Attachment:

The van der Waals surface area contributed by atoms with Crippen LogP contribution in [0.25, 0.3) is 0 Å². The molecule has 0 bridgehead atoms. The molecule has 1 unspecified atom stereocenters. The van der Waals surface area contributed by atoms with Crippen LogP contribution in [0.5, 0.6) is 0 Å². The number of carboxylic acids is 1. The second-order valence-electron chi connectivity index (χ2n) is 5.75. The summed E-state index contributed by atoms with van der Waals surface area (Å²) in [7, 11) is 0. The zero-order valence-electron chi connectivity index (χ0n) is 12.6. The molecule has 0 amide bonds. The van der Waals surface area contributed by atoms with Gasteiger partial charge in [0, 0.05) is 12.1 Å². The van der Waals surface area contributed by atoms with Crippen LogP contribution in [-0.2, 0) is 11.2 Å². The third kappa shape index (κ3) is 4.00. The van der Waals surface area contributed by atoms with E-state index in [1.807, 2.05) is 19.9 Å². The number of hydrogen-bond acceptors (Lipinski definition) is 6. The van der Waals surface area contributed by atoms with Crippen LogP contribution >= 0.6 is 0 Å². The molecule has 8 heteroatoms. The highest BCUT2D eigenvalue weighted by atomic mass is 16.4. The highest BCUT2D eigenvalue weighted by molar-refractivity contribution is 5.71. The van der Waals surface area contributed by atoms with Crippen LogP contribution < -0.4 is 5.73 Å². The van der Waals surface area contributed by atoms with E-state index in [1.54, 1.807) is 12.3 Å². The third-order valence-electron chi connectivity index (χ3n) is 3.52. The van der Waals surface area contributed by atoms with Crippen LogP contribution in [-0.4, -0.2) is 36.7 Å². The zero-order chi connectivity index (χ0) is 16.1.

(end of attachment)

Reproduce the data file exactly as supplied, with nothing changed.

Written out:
The van der Waals surface area contributed by atoms with Crippen LogP contribution in [0.25, 0.3) is 0 Å². The molecule has 0 bridgehead atoms. The molecule has 1 unspecified atom stereocenters. The van der Waals surface area contributed by atoms with Crippen LogP contribution in [0.5, 0.6) is 0 Å². The number of carboxylic acids is 1. The second-order valence-electron chi connectivity index (χ2n) is 5.75. The summed E-state index contributed by atoms with van der Waals surface area (Å²) in [7, 11) is 0. The zero-order valence-electron chi connectivity index (χ0n) is 12.6. The molecule has 0 amide bonds. The van der Waals surface area contributed by atoms with Gasteiger partial charge in [0, 0.05) is 12.1 Å². The van der Waals surface area contributed by atoms with Crippen LogP contribution in [-0.2, 0) is 11.2 Å². The third kappa shape index (κ3) is 4.00. The van der Waals surface area contributed by atoms with E-state index in [1.807, 2.05) is 19.9 Å². The number of hydrogen-bond acceptors (Lipinski definition) is 6. The van der Waals surface area contributed by atoms with Crippen LogP contribution >= 0.6 is 0 Å². The molecule has 8 heteroatoms. The highest BCUT2D eigenvalue weighted by atomic mass is 16.4. The highest BCUT2D eigenvalue weighted by molar-refractivity contribution is 5.71. The van der Waals surface area contributed by atoms with Crippen LogP contribution < -0.4 is 5.73 Å². The van der Waals surface area contributed by atoms with E-state index in [1.54, 1.807) is 12.3 Å². The third-order valence-electron chi connectivity index (χ3n) is 3.52. The van der Waals surface area contributed by atoms with Crippen LogP contribution in [-0.4, -0.2) is 36.7 Å². The zero-order chi connectivity index (χ0) is 16.1.